‘Hold! hold! for mercy's sake,’ exclaimed the lady. ‘You well deserve to be an old bachelor. Go and establish your bachelor's hall in the bush.’

‘But where are you going to set up your camp, Roberts?’ inquired his old friend.

‘I have been halting between three opinions. I have cash enough to buy out a fellow from a thorough good farm in full work, having apples stuck on ready for me, the roosters provided a season in advance, the curry-combed cows accustomed to buttering, the fields without stick or stone, the hop fields laden with

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pockets; and I could then sit down with a moral dignity, twirling thumbs in contented ease.’

‘Not the worst circumstances of life.’

‘That may or may not be, but a vast deal too slow for me. I did fancy I would be lord of a waste, and ride forth each morn to one of the out-station huts some twenty miles from the homestead to inspect a flock, or make inquiries about the lowing herd. It would have a grand sound that of reigning over five hundred thousand acres, although sharing the dominion with black fellows and kangaroos. How it would flourish in a letter, and astonish the Browns! I might not be required to say that I only paid a sort of pepper-corn rent, that I accepted on those easy terms what others had rejected, and that my sheep were mortgaged over their ear marks. To be a lordly squatter was an awful temptation.’

‘How could you resist it?’

‘By remembering that man was not made to live on mutton alone. I could not relish that charming Queensland, the human melting pot. I never could be a warrior, and so disliked being a target for native spears. I should be wearied to death living where a man rode for a week before getting off a treeless plain. I didn't want the Moreton Bay rot. I didn't want to lose the cash I have saved, nor the life that has stuck to me so long.’

‘And now for the third fortune soliciting your acceptance.’

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‘Yes, and for the last time of asking. My third is a dive into the bush, but where there is a limit somewhere in the shape of a mountain, a river, or the sea. It was to be a real native wilderness. I wanted trees unlopped, rivers undammed, land without fences, soil unsoiled with rubbishy manure,—in short, a place where nothing had been done by man,—but where everything was waiting for me.’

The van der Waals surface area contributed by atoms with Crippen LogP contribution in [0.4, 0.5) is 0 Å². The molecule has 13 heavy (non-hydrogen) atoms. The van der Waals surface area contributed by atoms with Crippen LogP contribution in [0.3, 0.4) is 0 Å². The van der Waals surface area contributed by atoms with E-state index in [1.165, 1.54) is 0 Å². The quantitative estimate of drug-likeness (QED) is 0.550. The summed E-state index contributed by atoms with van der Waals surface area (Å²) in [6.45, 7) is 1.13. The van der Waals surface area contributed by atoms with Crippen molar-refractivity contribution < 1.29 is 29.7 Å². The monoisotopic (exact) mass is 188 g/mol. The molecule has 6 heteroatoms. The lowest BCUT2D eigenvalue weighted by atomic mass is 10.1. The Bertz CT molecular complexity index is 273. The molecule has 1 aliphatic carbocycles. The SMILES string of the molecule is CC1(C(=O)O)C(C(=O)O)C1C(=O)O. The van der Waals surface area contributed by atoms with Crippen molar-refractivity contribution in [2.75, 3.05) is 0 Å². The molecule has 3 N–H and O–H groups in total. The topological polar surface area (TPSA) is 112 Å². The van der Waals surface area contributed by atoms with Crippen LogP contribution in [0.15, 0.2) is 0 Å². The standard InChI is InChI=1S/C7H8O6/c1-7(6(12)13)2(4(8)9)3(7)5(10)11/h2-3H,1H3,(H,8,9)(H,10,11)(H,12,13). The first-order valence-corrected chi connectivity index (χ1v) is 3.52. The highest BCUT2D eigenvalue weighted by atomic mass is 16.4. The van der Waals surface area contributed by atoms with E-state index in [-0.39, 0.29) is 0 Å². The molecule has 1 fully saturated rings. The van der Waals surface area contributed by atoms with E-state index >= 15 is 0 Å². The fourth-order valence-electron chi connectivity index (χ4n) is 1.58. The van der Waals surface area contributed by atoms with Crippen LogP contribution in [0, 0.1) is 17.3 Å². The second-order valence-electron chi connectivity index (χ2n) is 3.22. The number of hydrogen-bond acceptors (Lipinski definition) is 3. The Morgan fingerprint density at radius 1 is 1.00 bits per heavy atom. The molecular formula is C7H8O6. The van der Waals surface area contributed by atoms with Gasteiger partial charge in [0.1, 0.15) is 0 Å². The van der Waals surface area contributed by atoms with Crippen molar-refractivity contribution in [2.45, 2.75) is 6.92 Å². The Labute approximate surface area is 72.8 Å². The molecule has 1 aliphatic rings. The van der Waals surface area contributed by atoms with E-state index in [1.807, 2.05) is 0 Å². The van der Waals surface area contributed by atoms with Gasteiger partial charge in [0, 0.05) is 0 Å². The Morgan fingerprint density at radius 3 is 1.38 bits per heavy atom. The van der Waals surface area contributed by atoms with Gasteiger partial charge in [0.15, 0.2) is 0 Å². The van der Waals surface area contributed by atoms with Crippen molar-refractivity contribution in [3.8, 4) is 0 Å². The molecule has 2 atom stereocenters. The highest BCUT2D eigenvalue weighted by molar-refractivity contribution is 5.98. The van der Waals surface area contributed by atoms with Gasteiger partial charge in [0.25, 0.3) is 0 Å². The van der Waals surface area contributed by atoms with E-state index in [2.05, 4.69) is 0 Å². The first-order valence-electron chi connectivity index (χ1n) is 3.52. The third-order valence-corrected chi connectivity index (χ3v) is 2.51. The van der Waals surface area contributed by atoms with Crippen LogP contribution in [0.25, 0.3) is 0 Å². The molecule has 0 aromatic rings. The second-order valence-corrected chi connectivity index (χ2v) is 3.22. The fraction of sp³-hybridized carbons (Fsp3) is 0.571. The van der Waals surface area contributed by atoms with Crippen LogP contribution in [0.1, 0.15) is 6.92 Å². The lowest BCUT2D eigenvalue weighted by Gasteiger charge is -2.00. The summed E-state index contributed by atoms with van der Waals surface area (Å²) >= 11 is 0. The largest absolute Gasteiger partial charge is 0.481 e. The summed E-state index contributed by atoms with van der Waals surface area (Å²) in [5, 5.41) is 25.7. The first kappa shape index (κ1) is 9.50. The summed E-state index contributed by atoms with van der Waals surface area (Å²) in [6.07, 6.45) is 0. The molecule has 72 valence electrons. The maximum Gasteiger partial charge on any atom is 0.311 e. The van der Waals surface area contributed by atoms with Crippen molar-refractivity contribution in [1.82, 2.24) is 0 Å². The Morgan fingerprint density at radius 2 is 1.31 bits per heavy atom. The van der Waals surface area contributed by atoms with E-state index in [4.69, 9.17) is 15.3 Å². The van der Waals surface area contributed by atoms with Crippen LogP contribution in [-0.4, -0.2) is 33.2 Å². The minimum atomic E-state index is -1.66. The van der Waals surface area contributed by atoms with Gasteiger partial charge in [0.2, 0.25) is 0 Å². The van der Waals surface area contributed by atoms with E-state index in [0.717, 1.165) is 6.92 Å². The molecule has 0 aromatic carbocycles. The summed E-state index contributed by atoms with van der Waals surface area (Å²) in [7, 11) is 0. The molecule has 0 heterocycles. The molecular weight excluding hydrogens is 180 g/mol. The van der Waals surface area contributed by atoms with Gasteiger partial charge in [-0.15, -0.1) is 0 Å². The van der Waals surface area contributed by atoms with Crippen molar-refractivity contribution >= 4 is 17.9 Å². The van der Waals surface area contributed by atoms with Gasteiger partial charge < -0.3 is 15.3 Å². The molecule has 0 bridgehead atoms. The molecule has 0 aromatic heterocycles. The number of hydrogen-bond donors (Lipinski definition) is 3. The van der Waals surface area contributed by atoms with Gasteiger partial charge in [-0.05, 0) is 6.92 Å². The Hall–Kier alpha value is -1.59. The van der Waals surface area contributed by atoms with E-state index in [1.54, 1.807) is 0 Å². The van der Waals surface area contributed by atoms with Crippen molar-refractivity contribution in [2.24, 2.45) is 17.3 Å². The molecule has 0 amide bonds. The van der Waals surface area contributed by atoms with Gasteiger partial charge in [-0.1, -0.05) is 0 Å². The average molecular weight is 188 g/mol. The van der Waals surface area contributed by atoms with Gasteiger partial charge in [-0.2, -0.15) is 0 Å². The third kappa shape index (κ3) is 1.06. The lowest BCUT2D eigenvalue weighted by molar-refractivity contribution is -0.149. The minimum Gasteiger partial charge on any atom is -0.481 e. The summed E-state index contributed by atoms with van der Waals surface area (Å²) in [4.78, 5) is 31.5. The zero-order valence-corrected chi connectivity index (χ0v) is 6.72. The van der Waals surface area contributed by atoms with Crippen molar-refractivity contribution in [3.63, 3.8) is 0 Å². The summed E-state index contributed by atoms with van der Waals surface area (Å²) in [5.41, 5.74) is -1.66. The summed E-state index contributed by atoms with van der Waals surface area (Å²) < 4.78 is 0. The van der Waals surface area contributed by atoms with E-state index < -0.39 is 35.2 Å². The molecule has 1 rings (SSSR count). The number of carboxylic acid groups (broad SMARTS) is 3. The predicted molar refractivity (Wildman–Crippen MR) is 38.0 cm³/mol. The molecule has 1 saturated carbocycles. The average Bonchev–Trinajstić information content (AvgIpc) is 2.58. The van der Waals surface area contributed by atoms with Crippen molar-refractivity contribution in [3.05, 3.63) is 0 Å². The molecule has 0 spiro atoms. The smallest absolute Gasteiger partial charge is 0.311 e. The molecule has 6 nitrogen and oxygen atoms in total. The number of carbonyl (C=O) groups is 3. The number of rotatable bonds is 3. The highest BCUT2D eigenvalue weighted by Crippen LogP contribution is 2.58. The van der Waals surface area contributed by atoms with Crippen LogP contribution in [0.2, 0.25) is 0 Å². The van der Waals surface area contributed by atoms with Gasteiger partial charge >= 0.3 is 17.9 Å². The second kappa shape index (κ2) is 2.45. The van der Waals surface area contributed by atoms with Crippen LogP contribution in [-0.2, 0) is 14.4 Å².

‘Bravo!’ cried the captain, ‘Who would ever have thought you were such a Robinson Crusoe in embryo? But how do you propose managing to get such an Eden of repose?’

‘No, no—not an Eden, that would never suit me. There was a wife there, and a serpent. Both were very troublesome things to the original inhabitant. An Eden of repose would be unbearable. Nothing to do!—nothing to do! That would be worse than arson, bigamy, and petty larceny.’

‘Now, just compose your feelings, my dear man, and tell an ignorant soldier like me about the land-system here.’

‘I will, Douglas, with the methodical precision of a paid colonial agent, though without his sanguine temperament,—alias, his doubtful tongue. In the dear, good primitive days, when land was worth nothing, it was generously given away here. A grant was made upon the grantee declaring his intention to clear one acre in twenty within five years. Up to 1810 only a hundred acres were thus bestowed upon a

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single person, and that grant was subject to the payment of a quit-rent to the Crown of a nominal sum, seldom paid, and never exacted.”

‘Well, no one could complain of these terms, Roberts.’

‘Don't interrupt my lecture. For a dozen years after 1810 the quit-rent was made less, and the grants were made more.’

‘That was for county land; but how,’ enquired the captain, ‘did they manage for town lots?’

‘These were leased for twenty-one years, at the dreadful rental of thirty shillings a-year. In 1822, convicts having come in sharper than expected, as crime had riz at home, the benevolent colonial authorities said to new comers, who could be free selectors, “Here, take a hundred acres of the best land you can pick, and all we ask you to pay is the keep of a man; give him his jacket and tucker, without any wages, and get all the work you can out of him for yourself.” ’

‘That benevolence arose, I suspect, Roberts, from a desire to shift a commissariat difficulty.’

‘You are right there. Rations had riz in the colony, as crime had in Europe. In 1826, as folks growled so about the ever-changing quit-rent, the Governor fixed it at five per cent. on the value of the land granted. This produced a small revolution among holders, which ultimately terminated in the settlers getting quit of their quit-rents.’

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‘And a very good riddance, too.”